Thursday, August 12, 2010

Heart Disease

Heart disease is a general term that refers to a variety of acute and chronic medical conditions that affect one or more of the components of the heart. The heart is a muscular, fist-sized organ that is located in the left side of the chest cavity. It continuously pumps blood, beating as many as 100,000 times a day. The blood that the heart moves carries oxygen and nutrients throughout the body and transports carbon dioxide and other wastes to the lungs, kidneys, and liver for removal. The heart ensures its own oxygen supply through a set of coronary arteries and veins. The heart is also an endocrine organ that produces the hormones atrial natriuretic hormone (ANP) and B-type natriuretic peptide (BNP), which coordinate heart function with blood vessels and the kidneys. 

Internally, the heart is essentially hollow. It is divided vertically into two halves by a septum, and each side of the heart has two internal chambers – an atrium on top and a ventricle on the bottom. Venous blood enters the right side of the heart through the right atrium and is pumped by the right ventricle to the lungs, where carbon dioxide is released and oxygen acquired. Oxygenated blood from the lungs is transported to the left atrium and is pumped by the left ventricle into arteries that carry it throughout the body. Four heart valves regulate the direction and flow of blood through the chambers of the heart. It is their opening and shutting that gives the heart its characteristic “lub-dub” beat. The heart muscle itself is called the myocardium. Lining the chambers of the heart and the valves is a membrane called the endocardium. Encasing the outside of the heart is the pericardium – a layered membrane that is fibrous on the outside and serous (fluid-secreting) on the inside. The pericardium forms a protective barrier around the heart and allows it to beat in a virtually friction free environment.

Diseases affecting the heart may be structural or functional. Anything that damages the heart or decreases the heart’s supply of oxygen, makes it less efficient, reduces its ability to fill and pump, will disrupt the coordinated relationship between the heart, kidneys, and blood vessels and will harm not only the heart but the rest of the body as well.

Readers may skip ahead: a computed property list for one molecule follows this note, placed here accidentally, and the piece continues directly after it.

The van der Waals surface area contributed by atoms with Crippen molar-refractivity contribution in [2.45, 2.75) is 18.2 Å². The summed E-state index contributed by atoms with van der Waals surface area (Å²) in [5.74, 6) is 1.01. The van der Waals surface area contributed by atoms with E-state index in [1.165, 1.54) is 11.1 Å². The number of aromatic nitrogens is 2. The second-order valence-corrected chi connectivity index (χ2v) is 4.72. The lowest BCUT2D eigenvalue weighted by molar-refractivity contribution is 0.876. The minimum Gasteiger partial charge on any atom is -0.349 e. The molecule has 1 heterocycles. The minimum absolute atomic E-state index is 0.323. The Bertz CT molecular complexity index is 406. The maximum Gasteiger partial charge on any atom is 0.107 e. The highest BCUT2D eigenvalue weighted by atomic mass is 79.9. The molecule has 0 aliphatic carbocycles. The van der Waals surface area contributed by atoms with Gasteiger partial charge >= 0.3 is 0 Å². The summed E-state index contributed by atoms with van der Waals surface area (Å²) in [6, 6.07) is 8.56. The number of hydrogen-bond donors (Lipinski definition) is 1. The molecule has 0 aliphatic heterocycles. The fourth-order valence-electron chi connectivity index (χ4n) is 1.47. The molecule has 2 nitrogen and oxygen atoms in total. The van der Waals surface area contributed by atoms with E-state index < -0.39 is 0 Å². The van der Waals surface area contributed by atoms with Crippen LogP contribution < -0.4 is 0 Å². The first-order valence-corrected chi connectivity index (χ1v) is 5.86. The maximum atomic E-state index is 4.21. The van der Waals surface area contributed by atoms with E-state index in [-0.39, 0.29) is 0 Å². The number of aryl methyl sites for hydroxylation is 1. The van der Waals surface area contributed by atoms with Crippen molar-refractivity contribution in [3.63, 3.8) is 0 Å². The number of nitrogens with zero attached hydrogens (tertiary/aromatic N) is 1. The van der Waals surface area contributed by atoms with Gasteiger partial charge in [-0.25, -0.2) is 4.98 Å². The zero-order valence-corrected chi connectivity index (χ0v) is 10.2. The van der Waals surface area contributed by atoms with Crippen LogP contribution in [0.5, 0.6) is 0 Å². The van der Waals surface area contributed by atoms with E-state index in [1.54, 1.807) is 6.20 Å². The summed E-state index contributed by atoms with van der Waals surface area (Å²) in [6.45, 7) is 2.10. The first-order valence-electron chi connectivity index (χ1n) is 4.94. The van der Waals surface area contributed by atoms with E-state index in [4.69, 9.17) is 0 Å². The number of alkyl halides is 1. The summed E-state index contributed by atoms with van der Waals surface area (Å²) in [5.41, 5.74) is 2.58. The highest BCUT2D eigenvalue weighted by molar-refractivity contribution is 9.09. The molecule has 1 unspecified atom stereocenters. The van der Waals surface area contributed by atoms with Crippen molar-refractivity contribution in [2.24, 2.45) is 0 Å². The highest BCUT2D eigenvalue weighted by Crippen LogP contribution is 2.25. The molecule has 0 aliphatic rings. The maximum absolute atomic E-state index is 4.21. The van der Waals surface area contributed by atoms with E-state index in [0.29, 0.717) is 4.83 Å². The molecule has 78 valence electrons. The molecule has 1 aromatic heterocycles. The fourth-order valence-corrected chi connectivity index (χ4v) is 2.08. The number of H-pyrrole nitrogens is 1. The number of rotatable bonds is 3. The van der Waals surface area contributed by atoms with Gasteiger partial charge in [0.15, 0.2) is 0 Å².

Monday, August 9, 2010

About Hepatitis A Food Poisoning

Hepatitis A is the only common vaccine-preventable foodborne disease in the United States (Fiore, 2004).  It is one of five human hepatitis viruses that primarily infect the human liver and cause human illness.  Unlike hepatitis B and C, hepatitis A doesn’t develop into chronic hepatitis or cirrhosis, which are both potentially fatal conditions; however, infection with the hepatitis A virus (HAV) can still lead to acute liver failure and death.

Hepatitis A is much more common in countries with underdeveloped sanitation systems. This includes most of the world: an increased transmission rate is seen in all countries other than the United States, Canada, Japan, Australia, New Zealand, and the countries of Western Europe. Nevertheless, it continues to occur in the United States; approximately one-third of the population has been previously infected with HAV (Fiore, 2004; Centers for Disease Control and Prevention [CDC], 2009a). Each year, approximately 30,000 to 50,000 cases of hepatitis A occur in the United States. Historically, acute hepatitis A rates have varied cyclically, with nationwide increases every 10 to 15 years. The national rate of HAV infections has declined steadily since the last peak in 1995. Although the national incidence (1.0 case per 100,000 population) of hepatitis A was the lowest ever recorded in 2007, it is estimated that 25,000 new infections occurred that year after asymptomatic infection and underreporting were taken into account. Although the rates of HAV infection have declined over the years, rates are twice as high among American Indians/Alaskan Natives (AIAN) and Hispanics compared to non-Hispanic Whites in the United States (Rawls & Vega, 2005). Rates among AIAN have decreased dramatically, though, coincident with the implementation of routine hepatitis A vaccination of AIAN children, both in urban and rural communities (Bialek et al., 2004).

Wednesday, August 4, 2010

Benefits of Aloe Vera

Aloe vera, commonly found in subtropical and tropical regions like South Africa, Latin America, and Indonesia. In Indonesia, the properties of Aloe vera is often used for hair care. But now many skin care products that use aloe vera as one of the basic materials. The results, published in the Journal of Ethnopharmacology prove, aloe vera is effective in helping overcome the healing of burns and skin irritation. This could be due to its soothing, refreshing, and relieve inflammation of the skin. Thus, properly used aloe vera on the skin of all types, including sensitive skins

How it works: One of skin care products that use aloe vera as the base material is after-sun lotion. Aloe vera can reduce the burning sensation caused by exposure to sunlight, repair damaged skin cells and stimulate growth of new cells. Research from the University of Mariland

Monday, August 2, 2010

Napping is Good For Heart Health

Not many are aware, slept a moment during the lunch break to help reduce the risk of death, especially in the able-bodied young men. Greek scientists who conducted research during the six-year period mentioned nap for about 30 minutes at least three times a week had a 37% lower risk of experiencing heart pain disorders.
The experts expressed naps help people to relax and reduce their stress levels, heart disturbances and even smaller countries are routinely found in a nap, although a number of studies show different results.
Research conducted in Greece is conducted in 23.681 men and women in the age range 20 to 86 years. The participants have a good health record, no history of heart disease and other acute diseases